by Lawrence Meyers | August 9, 2013 10:15 am
I’ve been writing about debt collectors so much lately, my editors are starting to get sick of it. Still, I just can’t help it. Portfolio Recovery Associates (PRAA) and Encore Capital Group (ECPG) are fantastic businesses that generate lots and lots of cash flow.
For those of you who aren’t yet believers, let’s take a look at why these companies make as much money as they do.
The answer lies in several places. The first: Companies like Portfolio Recovery Associates get money cheap. On Wednesday, in fact, the company announced it’s raising $250 million in a convertible debt offering, and the interest rate is only 3%. The company also pays about $11 million in annual interest on $327 million in long-term and line of credit debt, which is just over 3%.
PRAA then takes that money and buy all kinds of debt. Most of it is consumer debt, while it’s lately taken to scooping up bankruptcy debts. The company buys this debt for 6 to 8 cents on the dollar. That brings us to the next key: Buying the right debt at the right price. Of course, the company has super complex analytics to help them choose properly.
While Portfolio Recovery engages in some typical collection practices, it really likes to focus on getting people to voluntarily enter a payment plan. Let’s say they get a debtor to pay off what he or she owes in ten installments. If PRAA collect even one payment, that’s 10% of the debt owed, which exceeds the 6% to 8% of face value they paid for it.
The company is already ahead.
How good are are debt collectors at doing this? Well, just look at PRAA’s recent press release and you’ll see several tables that show how efficient the company is in terms of buying and collecting.
The first table (below) shows purchase price multiples of the company’s entire domestic portfolio as of the end of the second quarter. Look at the purchase price of the debt, and look at how much has been collected. As you can see, it’s often double or even triple what they paid.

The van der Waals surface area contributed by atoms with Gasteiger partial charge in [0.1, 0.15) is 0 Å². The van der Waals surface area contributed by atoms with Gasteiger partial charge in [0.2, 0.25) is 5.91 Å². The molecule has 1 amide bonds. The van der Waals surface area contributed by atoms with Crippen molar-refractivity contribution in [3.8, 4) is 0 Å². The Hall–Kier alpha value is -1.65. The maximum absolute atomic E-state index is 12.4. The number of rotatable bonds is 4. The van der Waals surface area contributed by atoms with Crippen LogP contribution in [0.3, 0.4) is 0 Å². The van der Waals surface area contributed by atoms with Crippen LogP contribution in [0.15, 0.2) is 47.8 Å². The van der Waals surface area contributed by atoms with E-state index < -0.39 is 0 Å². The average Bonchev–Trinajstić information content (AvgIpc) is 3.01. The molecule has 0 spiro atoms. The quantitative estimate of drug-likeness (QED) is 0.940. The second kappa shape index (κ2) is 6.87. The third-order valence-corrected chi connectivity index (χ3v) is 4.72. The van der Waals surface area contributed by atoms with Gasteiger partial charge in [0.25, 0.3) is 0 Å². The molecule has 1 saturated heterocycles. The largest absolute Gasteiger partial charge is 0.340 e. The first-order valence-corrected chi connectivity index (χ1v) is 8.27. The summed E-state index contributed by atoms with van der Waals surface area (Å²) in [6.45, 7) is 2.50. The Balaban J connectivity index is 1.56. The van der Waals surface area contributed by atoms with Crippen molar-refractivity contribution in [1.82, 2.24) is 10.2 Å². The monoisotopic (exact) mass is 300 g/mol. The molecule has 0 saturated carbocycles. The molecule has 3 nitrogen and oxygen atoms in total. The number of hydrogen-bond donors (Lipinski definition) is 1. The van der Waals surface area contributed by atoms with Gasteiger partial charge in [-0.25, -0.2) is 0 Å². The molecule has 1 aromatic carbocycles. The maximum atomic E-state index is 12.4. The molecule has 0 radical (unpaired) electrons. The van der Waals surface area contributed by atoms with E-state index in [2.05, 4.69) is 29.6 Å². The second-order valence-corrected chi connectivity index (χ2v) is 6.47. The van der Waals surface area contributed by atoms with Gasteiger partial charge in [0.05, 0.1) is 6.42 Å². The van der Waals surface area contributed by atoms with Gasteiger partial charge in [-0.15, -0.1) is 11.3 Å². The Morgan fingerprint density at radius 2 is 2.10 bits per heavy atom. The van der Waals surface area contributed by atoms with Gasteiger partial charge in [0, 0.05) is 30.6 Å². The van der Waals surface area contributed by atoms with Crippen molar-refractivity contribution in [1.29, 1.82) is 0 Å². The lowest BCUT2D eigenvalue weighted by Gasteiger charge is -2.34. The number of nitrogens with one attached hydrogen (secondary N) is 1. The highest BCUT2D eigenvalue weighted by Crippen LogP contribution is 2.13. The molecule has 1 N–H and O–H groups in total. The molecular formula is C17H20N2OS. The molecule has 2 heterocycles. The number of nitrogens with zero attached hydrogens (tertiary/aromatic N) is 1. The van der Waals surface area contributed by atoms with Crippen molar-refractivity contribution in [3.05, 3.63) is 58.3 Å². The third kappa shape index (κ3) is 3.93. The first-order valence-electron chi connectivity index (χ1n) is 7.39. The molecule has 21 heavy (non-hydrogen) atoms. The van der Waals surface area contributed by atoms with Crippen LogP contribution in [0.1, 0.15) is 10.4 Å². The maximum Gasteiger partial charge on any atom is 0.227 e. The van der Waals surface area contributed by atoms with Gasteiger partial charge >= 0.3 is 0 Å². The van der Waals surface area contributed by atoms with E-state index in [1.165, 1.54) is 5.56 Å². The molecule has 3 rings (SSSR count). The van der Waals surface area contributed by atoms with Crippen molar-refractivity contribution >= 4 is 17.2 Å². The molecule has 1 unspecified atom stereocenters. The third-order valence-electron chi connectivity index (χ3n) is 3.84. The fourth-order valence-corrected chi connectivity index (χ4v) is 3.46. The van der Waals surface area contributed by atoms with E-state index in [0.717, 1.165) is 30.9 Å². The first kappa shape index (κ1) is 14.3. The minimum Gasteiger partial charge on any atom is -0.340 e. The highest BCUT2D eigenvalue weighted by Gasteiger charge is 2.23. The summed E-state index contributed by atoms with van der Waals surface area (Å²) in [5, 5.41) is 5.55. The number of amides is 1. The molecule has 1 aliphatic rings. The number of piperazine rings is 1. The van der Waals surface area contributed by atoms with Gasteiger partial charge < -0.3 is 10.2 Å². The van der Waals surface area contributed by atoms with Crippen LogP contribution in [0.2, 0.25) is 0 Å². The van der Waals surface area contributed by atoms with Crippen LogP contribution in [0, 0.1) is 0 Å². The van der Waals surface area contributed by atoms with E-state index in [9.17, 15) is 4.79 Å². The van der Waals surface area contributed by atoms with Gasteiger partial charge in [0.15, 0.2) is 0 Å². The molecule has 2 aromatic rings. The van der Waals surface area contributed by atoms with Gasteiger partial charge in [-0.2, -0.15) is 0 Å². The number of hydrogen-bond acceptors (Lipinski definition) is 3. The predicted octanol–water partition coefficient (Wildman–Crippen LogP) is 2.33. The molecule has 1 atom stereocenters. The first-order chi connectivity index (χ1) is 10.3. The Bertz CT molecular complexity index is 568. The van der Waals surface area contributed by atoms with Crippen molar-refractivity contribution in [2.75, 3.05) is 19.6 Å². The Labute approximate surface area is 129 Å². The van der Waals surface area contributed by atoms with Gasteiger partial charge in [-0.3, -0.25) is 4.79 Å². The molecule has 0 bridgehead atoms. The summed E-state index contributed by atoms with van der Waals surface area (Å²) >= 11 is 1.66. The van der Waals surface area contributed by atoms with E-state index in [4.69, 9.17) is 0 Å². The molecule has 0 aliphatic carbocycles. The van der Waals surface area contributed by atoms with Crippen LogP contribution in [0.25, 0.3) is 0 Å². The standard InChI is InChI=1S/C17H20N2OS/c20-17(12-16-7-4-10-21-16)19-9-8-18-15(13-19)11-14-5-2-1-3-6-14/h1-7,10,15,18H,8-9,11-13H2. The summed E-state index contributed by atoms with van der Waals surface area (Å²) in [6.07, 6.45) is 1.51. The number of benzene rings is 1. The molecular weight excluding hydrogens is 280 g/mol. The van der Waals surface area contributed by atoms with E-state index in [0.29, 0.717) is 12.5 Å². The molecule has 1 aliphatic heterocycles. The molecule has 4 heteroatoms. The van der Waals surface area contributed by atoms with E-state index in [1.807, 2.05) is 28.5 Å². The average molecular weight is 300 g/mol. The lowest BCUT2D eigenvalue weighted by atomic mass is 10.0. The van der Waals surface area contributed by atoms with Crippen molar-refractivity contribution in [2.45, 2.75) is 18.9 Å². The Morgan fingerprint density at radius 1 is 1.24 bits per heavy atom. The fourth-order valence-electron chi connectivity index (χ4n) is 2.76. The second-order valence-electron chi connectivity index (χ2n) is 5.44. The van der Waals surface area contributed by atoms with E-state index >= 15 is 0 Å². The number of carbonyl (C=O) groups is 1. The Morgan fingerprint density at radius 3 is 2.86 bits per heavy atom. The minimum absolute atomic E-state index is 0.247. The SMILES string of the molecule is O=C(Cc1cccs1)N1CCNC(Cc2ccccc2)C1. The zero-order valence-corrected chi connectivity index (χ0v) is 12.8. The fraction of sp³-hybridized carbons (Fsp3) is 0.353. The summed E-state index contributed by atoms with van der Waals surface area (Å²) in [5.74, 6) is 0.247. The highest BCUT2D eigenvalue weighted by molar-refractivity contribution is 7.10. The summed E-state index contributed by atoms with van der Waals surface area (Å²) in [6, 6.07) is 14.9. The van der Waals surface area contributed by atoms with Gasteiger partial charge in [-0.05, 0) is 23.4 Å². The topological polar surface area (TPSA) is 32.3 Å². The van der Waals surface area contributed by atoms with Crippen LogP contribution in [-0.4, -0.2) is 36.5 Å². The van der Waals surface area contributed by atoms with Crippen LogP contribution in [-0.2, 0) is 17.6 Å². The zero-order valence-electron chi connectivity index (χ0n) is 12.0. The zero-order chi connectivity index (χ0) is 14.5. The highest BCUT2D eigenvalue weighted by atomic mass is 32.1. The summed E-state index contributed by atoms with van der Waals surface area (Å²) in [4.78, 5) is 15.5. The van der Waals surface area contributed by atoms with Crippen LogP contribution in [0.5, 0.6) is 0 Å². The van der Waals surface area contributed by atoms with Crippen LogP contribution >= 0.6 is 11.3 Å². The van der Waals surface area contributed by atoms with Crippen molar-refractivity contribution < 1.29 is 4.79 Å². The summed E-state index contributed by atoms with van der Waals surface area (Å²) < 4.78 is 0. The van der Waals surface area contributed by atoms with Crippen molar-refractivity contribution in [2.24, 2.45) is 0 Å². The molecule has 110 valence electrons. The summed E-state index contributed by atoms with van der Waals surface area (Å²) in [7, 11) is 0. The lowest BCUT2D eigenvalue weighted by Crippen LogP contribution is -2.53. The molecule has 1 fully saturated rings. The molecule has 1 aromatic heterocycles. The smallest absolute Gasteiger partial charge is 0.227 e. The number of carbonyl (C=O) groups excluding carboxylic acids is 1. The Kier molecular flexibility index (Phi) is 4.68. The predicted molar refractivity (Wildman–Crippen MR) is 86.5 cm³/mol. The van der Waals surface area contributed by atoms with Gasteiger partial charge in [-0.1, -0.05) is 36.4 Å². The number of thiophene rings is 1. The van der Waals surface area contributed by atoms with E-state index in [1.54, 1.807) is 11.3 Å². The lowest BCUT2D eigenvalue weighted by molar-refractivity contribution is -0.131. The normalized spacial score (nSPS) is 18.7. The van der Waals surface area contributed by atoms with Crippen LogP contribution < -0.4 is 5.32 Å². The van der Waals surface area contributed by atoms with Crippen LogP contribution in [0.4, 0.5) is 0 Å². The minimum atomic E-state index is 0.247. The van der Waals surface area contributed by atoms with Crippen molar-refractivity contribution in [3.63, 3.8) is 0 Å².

Plus, for stuff that’s less than ten years old, there are still balances that remain uncollected, which should drive up that yield even higher.
There’s also a table of ratios (below). Notice that returns and margins are rising, operating expenses to cash receipts are falling significantly and employment is increasing. This is a tale of amazing returns from a highly efficient operation.
For the cherry on top, PRAA is slated to keep on growing. Earnings are expected to grow from $2.46 per share last year to $3.31 per share this year — an increase of almost 35%. In 2014, analysts look for $3.80 in earnings, which is an increase of another 16% … and I think they’ll be closer to $3.95.
The company should be trading at a 20x multiple in my opinion, putting fair value at $65. It’s hovering at $50. I see a great growth and value play right here.
Lawrence Meyers owns shares of PRAA and ECPG. He is president of PDL Capital, Inc., which brokers financing, strategic investments and distressed asset purchases between private equity firms and businesses. He also has written two books and blogs about public policy, journalistic integrity, popular culture, and world affairs. Contact him at firstname.lastname@example.org follow his tweets @ichabodscranium.
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